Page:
In normal hearts, each heartbeat is initiated by an electrical impulse from the sinus node, a small bundle of cells in the right atrium. The impulse moves across several other conductive bundles of tissue, stimulating the contraction of the atria and ventricles. When this electrical conduction fails (through innate defects, or surgical damage to the tissue) the heart rhythm can become irregular, slow, or even stop briefly. Patients suffer from unpredictable dizziness, fainting, or even fatal convulsions from this "heart block." During the 1950s, several researchers experimented with stimulating the heartbeat with external or internal electrodes. The first working pacemaker with internal electrodes (ca. 1957) was a large vacuum-tube device that sat on a cart beside the patient, and drew power from a wall outlet. By 1958, engineer Earl Bakken, working with surgeon C. Walton Lillehei at the University of Minnesota, had developed a handheld external pacer that used batteries and transistors, which was a great improvement. However, it was still cumbersome, and there was a high risk of infection at the site where the electrode wires ran through the skin into the heart. Kantrowitz and others made use of ongoing advances in electronics--smaller battery cells, transistors, and resistors--to develop self-contained, implantable pacemakers.

Kantrowitz implanted his first pacemaker in 1961, and had implanted successive models of the device in 42 more patients by 1963. (An additional 350 of these devices were implanted by other surgeons eager to try them during this period.) The basic unit consisted of five batteries, two transistors, three resistors, and a capacitor, hermetically sealed in a silicone rubber case. It measured 1ΒΌ x 4 x 6 inches and weighed four ounces. With the patient under general anesthesia, this was implanted under the skin of the lower abdomen, and the two wire electrodes were then run under the skin to the chest, where the surgeon worked through a separate thoracotomy incision to implant the leads in the left ventricular wall. The pacemaker could be set for any fixed rate with an external controller unit, which was a unique feature of the Kantrowitz-GE device. (Current pacemaker models are about one-quarter of this size, and are implanted under the skin of the upper chest.)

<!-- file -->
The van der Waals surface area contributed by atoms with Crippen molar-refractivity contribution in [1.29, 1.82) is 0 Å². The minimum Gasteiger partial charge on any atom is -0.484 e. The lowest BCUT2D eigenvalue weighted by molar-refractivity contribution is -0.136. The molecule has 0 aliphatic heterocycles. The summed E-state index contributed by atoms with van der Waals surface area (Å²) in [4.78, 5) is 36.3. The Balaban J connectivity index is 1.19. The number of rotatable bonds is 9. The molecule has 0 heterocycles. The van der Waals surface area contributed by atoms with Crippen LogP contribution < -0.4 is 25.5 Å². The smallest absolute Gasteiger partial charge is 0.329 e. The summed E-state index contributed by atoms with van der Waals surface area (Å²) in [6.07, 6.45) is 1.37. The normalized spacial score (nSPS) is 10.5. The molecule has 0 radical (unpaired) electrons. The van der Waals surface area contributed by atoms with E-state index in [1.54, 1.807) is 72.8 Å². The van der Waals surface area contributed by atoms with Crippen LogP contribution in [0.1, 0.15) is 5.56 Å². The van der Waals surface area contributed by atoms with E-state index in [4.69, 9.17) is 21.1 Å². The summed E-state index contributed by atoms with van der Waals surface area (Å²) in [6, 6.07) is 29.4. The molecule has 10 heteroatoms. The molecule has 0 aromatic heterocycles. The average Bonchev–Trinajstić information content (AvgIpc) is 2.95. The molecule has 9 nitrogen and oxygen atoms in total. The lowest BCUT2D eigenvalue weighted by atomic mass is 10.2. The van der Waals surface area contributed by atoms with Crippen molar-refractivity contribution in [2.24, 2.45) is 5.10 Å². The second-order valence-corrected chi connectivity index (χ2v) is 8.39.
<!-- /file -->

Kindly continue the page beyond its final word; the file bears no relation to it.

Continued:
Pacemakers extended and improved the quality of most patients' lives, but, as with any new technology, the early years included technical and surgical challenges. Kantrowitz, like other pacemaker developers, repeatedly had problems with broken electrode wires, dislodged leads, and leakage of the unit cases, among other things. Pacemaker batteries, too, often ran low earlier than expected, and patients didn't always notice this immediately. As more people were fitted with the devices, hospitals developed pacemaker follow-up clinics to assess pacemaker function and do routine maintenance. Kantrowitz discovered a quick way to tell if the pacemaker was still functioning, or whether a malfunction was in the generator or the wires: a portable AM radio, tuned to the lowest frequency and placed close to the unit, would pick up a ticking sound with each pacemaker pulse. By counting the ticks, physicians could also check the pacing rate, to see if it was lower due to a failing battery.

Kantrowitz's technical innovations and clinical experience contributed substantially to the rapid improvement of pacemakers during the 1960s. The pacemaker industry grew enormously, as pacing became a standard treatment and Medicare began funding the implants after 1966. Although the Kantrowitz device was an excellent product, GE (like several other companies) did not succeed in capturing a significant share of the pacemaker market in the end. By 1966, however, several concurrent projects, the left ventricular assist device (LVAD) and preparation for a human heart transplant, would occupy most of his time.